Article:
Kelly on

I nursed my first for one year and I have been nursing my second for 7 months and still going strong! It is the best experience in the world. The benefits definitely out weigh the challenges. Pumping at work is definitely a challenge!

Mallory on

Honestly, I loathe reading stories like this. I desperately tried to breast feed my son, but due to thyroid issues, my milk never came in. We spent 3 weeks trying every possible resource and he kept losing weight and I still couldn’t produce. It’s hard to not feel like a failure and it’s hard to read others experiences of what a wonderful thing breast feeding is. So many moms judge those of us who cant breast feed without knowing the whole story. You wouldn’t believe the tears I shed over failing to breast feed my sweet son.

Ann on

So, so true! I am a Pediatric and NICU nurse and a mother of four. I have successfully breastfed, successfully pumped when one child could not medically take the breast, and I have come to terms emotionally when I could no longer feed breastmilk to that child.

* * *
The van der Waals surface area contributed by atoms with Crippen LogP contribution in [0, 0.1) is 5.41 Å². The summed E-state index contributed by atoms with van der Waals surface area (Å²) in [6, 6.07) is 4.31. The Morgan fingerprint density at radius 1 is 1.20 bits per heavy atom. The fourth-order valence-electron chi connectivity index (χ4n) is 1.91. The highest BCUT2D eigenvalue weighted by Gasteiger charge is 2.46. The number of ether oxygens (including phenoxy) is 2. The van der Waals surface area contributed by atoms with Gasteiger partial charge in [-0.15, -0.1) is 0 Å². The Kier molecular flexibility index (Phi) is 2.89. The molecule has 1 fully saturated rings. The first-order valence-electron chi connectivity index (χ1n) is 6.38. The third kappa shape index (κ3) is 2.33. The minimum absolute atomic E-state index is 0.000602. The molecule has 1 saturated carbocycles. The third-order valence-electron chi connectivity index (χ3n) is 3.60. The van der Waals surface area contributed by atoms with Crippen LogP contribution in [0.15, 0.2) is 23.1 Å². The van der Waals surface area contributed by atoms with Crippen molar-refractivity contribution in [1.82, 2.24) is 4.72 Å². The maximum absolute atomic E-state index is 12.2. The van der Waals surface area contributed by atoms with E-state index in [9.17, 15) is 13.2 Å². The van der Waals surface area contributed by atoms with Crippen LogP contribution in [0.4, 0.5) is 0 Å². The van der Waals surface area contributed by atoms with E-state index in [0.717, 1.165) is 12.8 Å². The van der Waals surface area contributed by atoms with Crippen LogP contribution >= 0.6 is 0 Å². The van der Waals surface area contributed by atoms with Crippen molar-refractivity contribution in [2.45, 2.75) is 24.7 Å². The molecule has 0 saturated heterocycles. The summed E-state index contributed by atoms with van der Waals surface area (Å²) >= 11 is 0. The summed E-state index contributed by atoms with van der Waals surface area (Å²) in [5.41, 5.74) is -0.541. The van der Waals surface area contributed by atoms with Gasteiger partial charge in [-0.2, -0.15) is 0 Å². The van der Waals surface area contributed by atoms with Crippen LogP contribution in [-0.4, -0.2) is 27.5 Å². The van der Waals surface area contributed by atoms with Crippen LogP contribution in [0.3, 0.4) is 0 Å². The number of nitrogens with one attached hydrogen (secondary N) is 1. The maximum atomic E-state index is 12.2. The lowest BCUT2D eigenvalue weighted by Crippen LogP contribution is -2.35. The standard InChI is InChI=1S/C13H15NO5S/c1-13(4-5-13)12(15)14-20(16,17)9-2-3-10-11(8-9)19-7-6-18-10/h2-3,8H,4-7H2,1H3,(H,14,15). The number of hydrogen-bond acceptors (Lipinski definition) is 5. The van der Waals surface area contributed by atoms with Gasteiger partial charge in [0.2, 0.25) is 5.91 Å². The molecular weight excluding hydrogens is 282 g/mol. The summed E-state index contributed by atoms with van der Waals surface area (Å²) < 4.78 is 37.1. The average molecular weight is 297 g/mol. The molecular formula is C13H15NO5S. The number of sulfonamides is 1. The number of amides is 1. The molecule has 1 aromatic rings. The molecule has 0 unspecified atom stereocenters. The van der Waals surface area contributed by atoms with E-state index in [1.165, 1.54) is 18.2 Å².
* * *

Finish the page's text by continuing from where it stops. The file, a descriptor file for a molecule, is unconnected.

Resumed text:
Breast milk is great…only thing “best” is a growing, healthy baby. I’m all for promoting breastfeeding, but not to the point of ignoring the fact that every mother may not be able to and how sad it is when moms are put through the “emotional ringer” and made to feel like a failure or less of a mom.

Kudos to Ali! Beautiful children! (In no way do I believe Ali’s blog insinuates a poor view of a mom who cannot breast feed.)

christine manzo on

Mallory thank you for sharing & thank you for your honesty. I’m so sorry you missed this incredible gift, but I want you to know you have nothing to feel guilty about because it was through no fault of your own. Even if you chose not to, it’s still ok. You did what you could & that’s what counts! You sound like a beautiful mother! Please try to concentrate on the gifts you do have & God bless!